How do you survive the dog days of summer in Austin? Our answer is, and always will be, books. This week gives us an epic, new book by John Boyne, a Booker Prize Longlist title, and a dystopian legal thriller by a local favorite—just to name a few. Read up on them and so many more below!
The New Wilderness by Diane Cook
*LONGLISTED FOR THE BOOKER PRIZE*
Helen Phillips meets Miranda July in this daring and imaginative debut novel that explores a moving mother-daughter relationship in a world ravaged by climate change and overpopulation, a suspenseful second book from the author of the acclaimed story collection, Man V. Nature.
Bea’s five-year-old daughter, Agnes, is slowly wasting away. The smog and pollution of the City—an over-populated, over-built metropolis where most of the population lives—is destroying her lungs. But what can Bea do? No one leaves the City anymore, because there is nowhere else to go. But across the country lies the Wilderness State, the last swath of open, protected land left. Here forests and desert plains are inhabited solely by wildlife. People are forbidden. Until now.
Bea, Agnes, and eighteen others volunteer to live in the Wilderness State as part of a study to see if humans can co-exist with nature. Can they be part of the wilderness and not destroy it? Living as nomadic hunter-gatherers, this new community wanders through the grand country, trying to adhere to the strict rules laid down by the Rangers, whose job it is to remind them they must Leave No Trace. As the group slowly learns to live and survive on the unpredictable and often dangerous land, its members battle for power and control and betray and save each other. The farther they roam, the closer they come to their animal soul.
To her dismay, Bea discovers that, in fleeing to the Wilderness State to save Agnes, she is losing her in a different way. Agnes is growing wilder and closer to the land, while Bea cannot shake her urban past. As she and Agnes grow further apart, the bonds between mother and daughter are tested in surprising and heartbreaking ways.
Yet just as these modern nomads come to think of the Wilderness State as home, its future is threatened when the Government discovers a new use for the land. Now the migrants must choose to stay and fight for their place in the wilderness, their home, or trust the Rangers and their promises of a better tomorrow elsewhere.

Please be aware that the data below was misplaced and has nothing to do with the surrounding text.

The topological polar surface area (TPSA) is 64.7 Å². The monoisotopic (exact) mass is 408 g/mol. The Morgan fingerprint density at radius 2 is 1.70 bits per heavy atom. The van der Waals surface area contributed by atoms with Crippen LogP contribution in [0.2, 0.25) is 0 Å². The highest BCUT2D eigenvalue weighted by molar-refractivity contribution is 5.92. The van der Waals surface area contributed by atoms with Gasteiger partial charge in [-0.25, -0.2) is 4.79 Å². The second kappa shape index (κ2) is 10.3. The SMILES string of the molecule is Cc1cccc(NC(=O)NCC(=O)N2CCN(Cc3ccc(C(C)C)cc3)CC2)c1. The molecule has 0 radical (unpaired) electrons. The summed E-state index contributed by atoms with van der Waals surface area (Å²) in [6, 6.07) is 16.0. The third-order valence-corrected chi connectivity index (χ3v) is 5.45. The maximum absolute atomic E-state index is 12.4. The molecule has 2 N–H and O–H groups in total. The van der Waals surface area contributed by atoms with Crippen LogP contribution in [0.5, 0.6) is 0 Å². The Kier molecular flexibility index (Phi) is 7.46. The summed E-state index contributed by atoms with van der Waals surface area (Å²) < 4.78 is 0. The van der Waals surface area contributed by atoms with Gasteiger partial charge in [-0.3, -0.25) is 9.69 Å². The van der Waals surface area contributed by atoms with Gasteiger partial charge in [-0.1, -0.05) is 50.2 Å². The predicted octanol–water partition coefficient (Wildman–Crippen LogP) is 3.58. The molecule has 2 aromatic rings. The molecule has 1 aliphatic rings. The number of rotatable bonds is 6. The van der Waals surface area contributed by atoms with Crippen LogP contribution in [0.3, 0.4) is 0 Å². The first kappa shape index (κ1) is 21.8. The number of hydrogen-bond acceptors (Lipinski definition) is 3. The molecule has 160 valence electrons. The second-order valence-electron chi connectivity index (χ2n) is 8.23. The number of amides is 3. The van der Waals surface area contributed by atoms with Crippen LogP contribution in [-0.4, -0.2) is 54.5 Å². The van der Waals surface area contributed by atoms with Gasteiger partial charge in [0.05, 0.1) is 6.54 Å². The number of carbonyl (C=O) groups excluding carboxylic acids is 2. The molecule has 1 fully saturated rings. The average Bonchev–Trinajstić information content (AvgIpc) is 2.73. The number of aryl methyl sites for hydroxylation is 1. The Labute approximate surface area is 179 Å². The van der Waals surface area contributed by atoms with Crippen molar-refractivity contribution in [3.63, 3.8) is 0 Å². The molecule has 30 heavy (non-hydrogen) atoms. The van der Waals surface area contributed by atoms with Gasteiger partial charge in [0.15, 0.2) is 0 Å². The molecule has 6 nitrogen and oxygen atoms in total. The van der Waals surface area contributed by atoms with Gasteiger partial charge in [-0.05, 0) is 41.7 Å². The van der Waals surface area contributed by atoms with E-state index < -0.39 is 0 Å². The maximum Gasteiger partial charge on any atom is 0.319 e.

Failed State by Christopher Brown
In this second dystopian legal thriller from the author of the acclaimed The Rule of Capture and Tropic of Kansas, defense lawyer Donny Kimoe juggles two intertwined cases whose outcomes will determine the course of America’s future—and his own.
In the aftermath of a second American revolution, peace rests on a fragile truce. Though the ruling regime has been deposed, the former dictator president has vanished, escaping justice. Some believe he is dead; others fear he is in hiding, gathering forces to make a comeback. As the political leadership in Washington works to rewrite laws and restore order, Donny Kimoe seeks justice. He intends to settle scores—and win lawsuits—over what happened when civil war tore the country apart.
Donny isn’t the only one looking to right the wrongs of the past. The rebels he once defended are now exacting their own kind of justice. Amid the flooded ruins of New Orleans, they are building their idea of utopia—which includes kidnapping their defeated adversaries who got rich destroying the country and trying them for their crimes. One of their hostages is the daughter of an old colleague turned enemy who wants Donny to defend her. If Donny fails, the companies allied with his former friend will send their mercenaries to save her and retake the city—breaking the fragile truce and dragging the country back into violence. But if Donny takes the case, he risks blowing the trial for his most dangerous client—and being tried by his former clients for his own crimes against the revolution.
To save the future, Donny has to gamble his own. The only way out is to find the evidence that will get both sides back to the table, bring the feud to an end, and secure a more lasting peace. To do that, Donny must take even greater risks—and break his own moral code—by betraying his clients’ secrets. Including one explosive secret hidden in the ruins, the discovery of which could extinguish the last hope for a better tomorrow—or, if Donny plays it right, keep it burning.
Order before Thursday, August 12th, you can get your own copy of Failed State signed and personalized by Christopher Brown himself—don’t hesistate!
A Traveler at the Gates of Wisdom by John Boyne
From the bestselling author of A Ladder to the Sky—“a darkly funny novel that races like a beating heart” (People)—comes a new novel that plays out across all of human history: a story as precise as it is unlimited.
This story starts with a family. For now, it is a father and a mother with two sons, one with his father’s violence in his blood, one with his mother’s artistry. One leaves. One stays. They will be joined by others whose deeds will determine their fate. It is a beginning.
Their stories will intertwine and evolve over the course of two thousand years. They will meet again and again at different times and in different places. From Palestine at the dawn of the first millennium and journeying across fifty countries to a life among the stars in the third, the world will change around them, but their destinies remain the same. It must play out as foretold.
From the award-winning author of The Heart’s Invisible Furies comes A Traveler at the Gates of Wisdom, an epic tale of humanity. The story of all of us, stretching across two millennia. Imaginative, unique, heartbreaking, this is John Boyne at his most creative and compelling.